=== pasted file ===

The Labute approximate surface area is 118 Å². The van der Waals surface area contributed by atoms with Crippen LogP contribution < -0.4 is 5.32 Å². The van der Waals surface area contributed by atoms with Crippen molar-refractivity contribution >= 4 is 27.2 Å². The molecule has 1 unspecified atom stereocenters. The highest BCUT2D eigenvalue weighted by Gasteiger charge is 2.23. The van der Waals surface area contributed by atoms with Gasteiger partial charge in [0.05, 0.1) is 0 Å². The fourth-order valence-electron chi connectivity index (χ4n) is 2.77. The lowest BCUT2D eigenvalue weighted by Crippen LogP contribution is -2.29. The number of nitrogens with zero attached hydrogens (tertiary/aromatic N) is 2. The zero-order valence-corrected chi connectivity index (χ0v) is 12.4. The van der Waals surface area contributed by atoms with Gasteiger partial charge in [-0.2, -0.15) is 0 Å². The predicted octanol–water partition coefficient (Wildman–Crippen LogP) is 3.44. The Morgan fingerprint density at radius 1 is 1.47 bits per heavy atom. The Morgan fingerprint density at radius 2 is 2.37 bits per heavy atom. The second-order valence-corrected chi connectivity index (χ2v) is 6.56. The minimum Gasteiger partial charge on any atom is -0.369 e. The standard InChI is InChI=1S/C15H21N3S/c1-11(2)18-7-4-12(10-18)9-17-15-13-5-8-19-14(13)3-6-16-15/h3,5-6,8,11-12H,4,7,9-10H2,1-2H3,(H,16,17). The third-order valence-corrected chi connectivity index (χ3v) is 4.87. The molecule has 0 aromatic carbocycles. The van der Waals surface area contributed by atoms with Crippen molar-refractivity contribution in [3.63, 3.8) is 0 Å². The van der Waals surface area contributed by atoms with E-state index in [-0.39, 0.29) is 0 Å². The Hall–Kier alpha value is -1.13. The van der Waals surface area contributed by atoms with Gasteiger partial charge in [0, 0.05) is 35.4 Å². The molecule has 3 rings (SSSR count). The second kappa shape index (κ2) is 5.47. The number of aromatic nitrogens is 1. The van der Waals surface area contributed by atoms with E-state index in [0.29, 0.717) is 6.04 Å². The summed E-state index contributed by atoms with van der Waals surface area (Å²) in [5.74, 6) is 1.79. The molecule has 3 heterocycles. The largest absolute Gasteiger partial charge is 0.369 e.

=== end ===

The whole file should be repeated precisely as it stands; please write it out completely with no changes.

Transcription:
The Labute approximate surface area is 118 Å². The van der Waals surface area contributed by atoms with Crippen LogP contribution < -0.4 is 5.32 Å². The van der Waals surface area contributed by atoms with Crippen molar-refractivity contribution >= 4 is 27.2 Å². The molecule has 1 unspecified atom stereocenters. The highest BCUT2D eigenvalue weighted by Gasteiger charge is 2.23. The van der Waals surface area contributed by atoms with Gasteiger partial charge in [0.05, 0.1) is 0 Å². The fourth-order valence-electron chi connectivity index (χ4n) is 2.77. The lowest BCUT2D eigenvalue weighted by Crippen LogP contribution is -2.29. The number of nitrogens with zero attached hydrogens (tertiary/aromatic N) is 2. The zero-order valence-corrected chi connectivity index (χ0v) is 12.4. The van der Waals surface area contributed by atoms with Gasteiger partial charge in [-0.2, -0.15) is 0 Å². The predicted octanol–water partition coefficient (Wildman–Crippen LogP) is 3.44. The Morgan fingerprint density at radius 1 is 1.47 bits per heavy atom. The Morgan fingerprint density at radius 2 is 2.37 bits per heavy atom. The second-order valence-corrected chi connectivity index (χ2v) is 6.56. The minimum Gasteiger partial charge on any atom is -0.369 e. The standard InChI is InChI=1S/C15H21N3S/c1-11(2)18-7-4-12(10-18)9-17-15-13-5-8-19-14(13)3-6-16-15/h3,5-6,8,11-12H,4,7,9-10H2,1-2H3,(H,16,17). The third-order valence-corrected chi connectivity index (χ3v) is 4.87. The molecule has 0 aromatic carbocycles. The van der Waals surface area contributed by atoms with Crippen molar-refractivity contribution in [3.63, 3.8) is 0 Å². The van der Waals surface area contributed by atoms with E-state index in [-0.39, 0.29) is 0 Å². The Hall–Kier alpha value is -1.13. The van der Waals surface area contributed by atoms with Gasteiger partial charge in [0, 0.05) is 35.4 Å². The molecule has 3 rings (SSSR count). The second kappa shape index (κ2) is 5.47. The number of aromatic nitrogens is 1. The van der Waals surface area contributed by atoms with E-state index in [0.29, 0.717) is 6.04 Å². The summed E-state index contributed by atoms with van der Waals surface area (Å²) in [5.74, 6) is 1.79. The molecule has 3 heterocycles. The largest absolute Gasteiger partial charge is 0.369 e.